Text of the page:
American Fluorescent, Lucere, Lucesco and Progress Lighting were the winning entries from more than 30 fixtures that were judged in October by a panel of six lighting experts.
The judges rated the fixtures according to five criteria: application efficiency; overall lighting quality; aesthetic appearance; innovation and thermal design.
Winners will be displayed during the U.S. Department of Energy's annual SSL workshop on January 31- February 2 in Phoenix, AZ as well as other important lighting industry events.
Lighting for Tomorrow, launched in 2002, is organized by the American Lighting Association (ALA), the Consortium for Energy Efficiency (CEE) and the US Department of Energy (represented by Pacific Northwest National Laboratory). DOE and about two dozen energy-efficiency organizations nationwide combined to pledge more than $350,000 to sponsor the 2006 competition.
A separate 2006 Lighting for Tomorrow competition for compact fluorescent-based fixtures was held earlier this year. In addition to the winning entries in the SSL competition, honorable mentions were received by io Lighting, Albeo Lighting, American Lighting LLC, and Osram Sylvania.
At their current stage of technology development, LEDs are appropriate for a small number of niche lighting applications. Nonetheless, the technology continues to improve quickly. For directional lighting applications, such as task lighting, LEDs can be very energy efficient. LEDs are durable and resistant to damage from vibration, and also can have markedly longer lives than incandescent lamps and CFLs.
This initial competition was geared to facilitate learning about effective use of this new light source in appropriate applications. LEDs are still significantly more expensive than traditional light sources, but prices are decreasing rapidly, and more applications are expected to become cost-competitive in the near future.
The winners were as follows:
American Fluorescent, Waukegan, IL
A 5-watt under-cabinet fixture, adjustable to two light levels, available in January 2007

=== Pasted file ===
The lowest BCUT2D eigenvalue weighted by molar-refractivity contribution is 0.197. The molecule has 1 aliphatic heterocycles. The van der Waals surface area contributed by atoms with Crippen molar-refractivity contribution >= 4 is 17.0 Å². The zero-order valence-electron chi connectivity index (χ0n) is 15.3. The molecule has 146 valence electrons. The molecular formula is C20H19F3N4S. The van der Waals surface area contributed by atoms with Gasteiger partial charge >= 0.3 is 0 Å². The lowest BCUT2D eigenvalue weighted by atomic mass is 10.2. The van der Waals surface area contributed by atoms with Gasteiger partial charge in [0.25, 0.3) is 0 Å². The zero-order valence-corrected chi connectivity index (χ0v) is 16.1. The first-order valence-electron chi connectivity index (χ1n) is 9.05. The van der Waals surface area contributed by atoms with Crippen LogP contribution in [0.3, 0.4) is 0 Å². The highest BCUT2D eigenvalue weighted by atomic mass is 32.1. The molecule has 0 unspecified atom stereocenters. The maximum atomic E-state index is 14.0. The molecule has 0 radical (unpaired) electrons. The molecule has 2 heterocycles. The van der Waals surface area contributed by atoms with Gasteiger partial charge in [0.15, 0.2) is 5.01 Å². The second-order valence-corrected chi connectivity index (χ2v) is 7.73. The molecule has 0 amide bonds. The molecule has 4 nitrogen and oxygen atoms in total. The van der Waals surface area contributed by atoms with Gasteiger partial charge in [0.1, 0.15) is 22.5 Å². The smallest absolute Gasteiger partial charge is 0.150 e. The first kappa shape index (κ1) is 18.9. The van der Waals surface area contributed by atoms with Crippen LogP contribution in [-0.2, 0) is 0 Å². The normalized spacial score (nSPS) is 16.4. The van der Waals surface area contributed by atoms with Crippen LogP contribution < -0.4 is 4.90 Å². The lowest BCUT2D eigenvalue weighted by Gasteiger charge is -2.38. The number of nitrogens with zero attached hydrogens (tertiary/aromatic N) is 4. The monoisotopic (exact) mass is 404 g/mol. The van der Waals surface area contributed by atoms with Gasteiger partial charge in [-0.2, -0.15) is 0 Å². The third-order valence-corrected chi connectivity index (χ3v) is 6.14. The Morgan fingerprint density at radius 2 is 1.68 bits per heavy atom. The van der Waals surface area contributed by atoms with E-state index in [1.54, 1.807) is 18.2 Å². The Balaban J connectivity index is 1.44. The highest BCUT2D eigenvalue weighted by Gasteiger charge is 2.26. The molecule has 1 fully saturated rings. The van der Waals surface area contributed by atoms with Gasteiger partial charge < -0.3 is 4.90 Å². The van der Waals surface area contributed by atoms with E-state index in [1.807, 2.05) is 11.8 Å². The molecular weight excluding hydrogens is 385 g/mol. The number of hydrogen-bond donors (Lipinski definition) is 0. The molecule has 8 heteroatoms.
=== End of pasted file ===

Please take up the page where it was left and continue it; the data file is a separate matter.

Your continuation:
The Diode 28 undercabinet lighting fixture, designed by Stephen Blackman, takes full advantage of the benefits of LED lighting technology. Its unique design is ultra-thin and provides superior light distribution with low glare. It can equal the light output and even surpass the performance of similar sized xenon and fluorescent undercabinet fixtures. It is energy efficient and generates a very low amount of heat. The easy to install design features a high-low lighting option with an illuminated switch. The Diode 28 by American Fluorescent is the new look for the latest in undercabinet lighting technology.
Lucesco Lighting, Palo Alto, CA
A 20-watt, fully dimmable portable task/desk light, available now.
Halley, the first truly functional LED task lamp, is a perfectly counterbalanced, sculptural statement designed by Richard Sapper, for Lucesco Lighting. The sophisticated counterbalance system allows the head to be positioned easily and precisely to provide light where it is needed. The LED light source allows for a sleek, thin head shape. The Halley is fully dimmable and adjustable.
Lucere Lighting, Madison Heights, MI
An 18-watt under-cabinet linear fixture, available now.
Capitalizing on the benefits of LEDs, this fixture was designed for undercabinet, cove, and display lighting. The 120 degree beam pattern provides uniform illumination for small to medium depth applications.
Progress Lighting, Spartanburg, SC
A 3.5 watt outdoor fixture, available in January 2007
Lakeland brings the benefits of residential LED lighting to the outdoors. With warm-white, 3,000K color temperature light output, this collection features straightforward styling in a Brushed Nickel finish with etched glass.